Security Experts:

Segway miniPRO Flaws Put Riders at Risk of Injury

The Ninebot by Segway miniPRO hoverboard-style electric scooter is affected by several vulnerabilities that can be exploited to take control of the device and possibly injure the rider, security consulting firm IOActive warned.

The Segway miniPRO is accompanied by a mobile application that allows users to obtain diagnostics data about the vehicle, change settings, update the firmware, enable anti-theft mechanisms, and find other hoverboarders nearby.

IOActive researchers analyzed the miniPRO application and determined that an attacker could have intercepted unencrypted Bluetooth communications between the scooter and the mobile app.Segway vulnerabilities

While the app did require a PIN when launched, experts determined that the Bluetooth interface was unprotected at the protocol level, allowing an attacker to access it and remotely conduct various actions.

In an attack scenario described by IOActive, hackers could have used the social feature to locate nearby riders and exploit the Bluetooth vulnerabilities to change the application’s PIN and lock out the legitimate user.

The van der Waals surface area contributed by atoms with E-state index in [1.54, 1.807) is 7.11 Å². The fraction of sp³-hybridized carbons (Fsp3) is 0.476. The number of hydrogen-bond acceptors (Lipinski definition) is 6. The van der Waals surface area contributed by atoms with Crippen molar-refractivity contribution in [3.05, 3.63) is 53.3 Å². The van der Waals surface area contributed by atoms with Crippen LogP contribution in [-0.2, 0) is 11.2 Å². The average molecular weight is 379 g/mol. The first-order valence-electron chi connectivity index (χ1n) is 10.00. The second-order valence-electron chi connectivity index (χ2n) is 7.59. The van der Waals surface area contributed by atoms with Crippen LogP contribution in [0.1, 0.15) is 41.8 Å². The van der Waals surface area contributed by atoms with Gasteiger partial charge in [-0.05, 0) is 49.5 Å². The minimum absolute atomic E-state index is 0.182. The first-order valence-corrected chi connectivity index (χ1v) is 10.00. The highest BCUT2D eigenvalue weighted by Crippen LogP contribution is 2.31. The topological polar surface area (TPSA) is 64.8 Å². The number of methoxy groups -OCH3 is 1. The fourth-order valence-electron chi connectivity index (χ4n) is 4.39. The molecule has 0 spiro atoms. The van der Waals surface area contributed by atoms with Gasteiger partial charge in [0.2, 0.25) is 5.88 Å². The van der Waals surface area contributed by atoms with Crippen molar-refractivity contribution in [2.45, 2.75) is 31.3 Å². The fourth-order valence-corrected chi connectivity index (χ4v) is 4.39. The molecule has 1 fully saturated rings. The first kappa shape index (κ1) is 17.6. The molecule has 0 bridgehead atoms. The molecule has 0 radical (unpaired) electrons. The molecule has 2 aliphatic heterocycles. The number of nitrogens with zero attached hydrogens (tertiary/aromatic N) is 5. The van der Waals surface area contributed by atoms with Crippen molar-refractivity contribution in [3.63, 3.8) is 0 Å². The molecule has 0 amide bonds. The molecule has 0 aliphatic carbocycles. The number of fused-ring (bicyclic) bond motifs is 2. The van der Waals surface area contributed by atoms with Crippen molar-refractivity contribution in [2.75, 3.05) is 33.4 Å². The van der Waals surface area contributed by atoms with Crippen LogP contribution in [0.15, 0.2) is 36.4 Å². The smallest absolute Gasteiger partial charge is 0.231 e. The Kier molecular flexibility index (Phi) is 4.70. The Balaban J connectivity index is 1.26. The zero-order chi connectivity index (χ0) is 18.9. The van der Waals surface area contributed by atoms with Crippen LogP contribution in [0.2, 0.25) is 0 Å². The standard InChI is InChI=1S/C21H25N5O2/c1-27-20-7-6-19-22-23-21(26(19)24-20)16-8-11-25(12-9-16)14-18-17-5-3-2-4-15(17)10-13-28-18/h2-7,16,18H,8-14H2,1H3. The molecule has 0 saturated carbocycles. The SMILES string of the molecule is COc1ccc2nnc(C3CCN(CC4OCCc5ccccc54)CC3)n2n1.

Once access to the application was obtained, the attacker could have installed a malicious firmware on the hoverboard because Ninebot did not implement any firmware update integrity checks.

Uploading a malicious firmware could have allowed hackers to take control of the scooter, including to change its settings, modify its direction and pace, remove rider detection, and even suddenly disable the motor, which could lead to serious injury.

“Using reverse engineering and protocol analysis, I was able to discover a number of worrisome security threats,” explained Thomas Kilbride, embedded device security consultant at IOActive. “For example, I determined that riders in the area were indexed using their smart phone’s GPS. Therefore, each rider’s location was publicly available, so the hoverboards could be found, tracked, hijacked, and controlled without the rider’s knowledge.”

IOActive has published a video providing a high-level explanation of the findings and showing how an attack works in a real-world scenario:

IOActive informed Segway of its findings in late December 2016 and the vendor patched the more important vulnerabilities with an application update released in April.

In the past years, IOActive found vulnerabilities in several types of products, including robots, cars, home automation devices, electronic locks, in-flight entertainment systems, routers and industrial devices.

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Eduard Kovacs is an international correspondent for SecurityWeek. He worked as a high school IT teacher for two years before starting a career in journalism as Softpedia’s security news reporter. Eduard holds a bachelor’s degree in industrial informatics and a master’s degree in computer techniques applied in electrical engineering.